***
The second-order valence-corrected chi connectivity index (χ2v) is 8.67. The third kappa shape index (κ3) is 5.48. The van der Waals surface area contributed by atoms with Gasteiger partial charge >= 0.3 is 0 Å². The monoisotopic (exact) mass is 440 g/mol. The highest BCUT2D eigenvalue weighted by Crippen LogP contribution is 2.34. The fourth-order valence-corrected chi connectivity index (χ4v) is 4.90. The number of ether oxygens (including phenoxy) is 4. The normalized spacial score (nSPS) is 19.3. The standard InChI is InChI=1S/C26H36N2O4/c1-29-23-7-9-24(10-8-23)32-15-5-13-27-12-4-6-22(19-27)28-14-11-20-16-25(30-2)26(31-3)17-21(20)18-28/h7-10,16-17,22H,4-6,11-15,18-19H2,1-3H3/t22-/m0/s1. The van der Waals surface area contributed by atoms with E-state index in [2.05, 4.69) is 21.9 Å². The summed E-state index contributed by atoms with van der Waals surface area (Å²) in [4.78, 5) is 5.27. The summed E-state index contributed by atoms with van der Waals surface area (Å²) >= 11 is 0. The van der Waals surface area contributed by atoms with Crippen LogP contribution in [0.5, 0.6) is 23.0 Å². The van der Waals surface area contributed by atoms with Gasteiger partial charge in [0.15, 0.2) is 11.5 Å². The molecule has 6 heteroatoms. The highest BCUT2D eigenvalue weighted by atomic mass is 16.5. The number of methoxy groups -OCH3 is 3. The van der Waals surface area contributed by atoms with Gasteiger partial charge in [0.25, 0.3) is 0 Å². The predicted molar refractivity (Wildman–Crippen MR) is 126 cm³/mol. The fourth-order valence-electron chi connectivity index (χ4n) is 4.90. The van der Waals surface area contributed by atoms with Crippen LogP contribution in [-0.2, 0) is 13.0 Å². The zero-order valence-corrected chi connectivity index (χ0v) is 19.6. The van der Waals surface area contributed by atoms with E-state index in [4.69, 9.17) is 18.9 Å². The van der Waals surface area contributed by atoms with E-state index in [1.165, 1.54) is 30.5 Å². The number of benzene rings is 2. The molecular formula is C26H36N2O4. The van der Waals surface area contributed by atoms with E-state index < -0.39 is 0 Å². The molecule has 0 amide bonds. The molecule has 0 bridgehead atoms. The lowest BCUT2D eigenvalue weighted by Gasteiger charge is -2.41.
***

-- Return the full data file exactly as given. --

The second-order valence-corrected chi connectivity index (χ2v) is 8.67. The third kappa shape index (κ3) is 5.48. The van der Waals surface area contributed by atoms with Gasteiger partial charge >= 0.3 is 0 Å². The monoisotopic (exact) mass is 440 g/mol. The highest BCUT2D eigenvalue weighted by Crippen LogP contribution is 2.34. The fourth-order valence-corrected chi connectivity index (χ4v) is 4.90. The number of ether oxygens (including phenoxy) is 4. The normalized spacial score (nSPS) is 19.3. The standard InChI is InChI=1S/C26H36N2O4/c1-29-23-7-9-24(10-8-23)32-15-5-13-27-12-4-6-22(19-27)28-14-11-20-16-25(30-2)26(31-3)17-21(20)18-28/h7-10,16-17,22H,4-6,11-15,18-19H2,1-3H3/t22-/m0/s1. The van der Waals surface area contributed by atoms with E-state index in [2.05, 4.69) is 21.9 Å². The summed E-state index contributed by atoms with van der Waals surface area (Å²) in [4.78, 5) is 5.27. The summed E-state index contributed by atoms with van der Waals surface area (Å²) >= 11 is 0. The van der Waals surface area contributed by atoms with Crippen LogP contribution in [0.5, 0.6) is 23.0 Å². The van der Waals surface area contributed by atoms with Gasteiger partial charge in [0.15, 0.2) is 11.5 Å². The molecule has 6 heteroatoms. The highest BCUT2D eigenvalue weighted by atomic mass is 16.5. The number of methoxy groups -OCH3 is 3. The van der Waals surface area contributed by atoms with Gasteiger partial charge in [0.25, 0.3) is 0 Å². The predicted molar refractivity (Wildman–Crippen MR) is 126 cm³/mol. The fourth-order valence-electron chi connectivity index (χ4n) is 4.90. The van der Waals surface area contributed by atoms with Crippen LogP contribution in [-0.2, 0) is 13.0 Å². The zero-order valence-corrected chi connectivity index (χ0v) is 19.6. The van der Waals surface area contributed by atoms with E-state index in [4.69, 9.17) is 18.9 Å². The van der Waals surface area contributed by atoms with E-state index in [1.165, 1.54) is 30.5 Å². The number of benzene rings is 2. The molecular formula is C26H36N2O4. The van der Waals surface area contributed by atoms with E-state index < -0.39 is 0 Å². The molecule has 0 amide bonds. The molecule has 0 bridgehead atoms. The lowest BCUT2D eigenvalue weighted by Gasteiger charge is -2.41.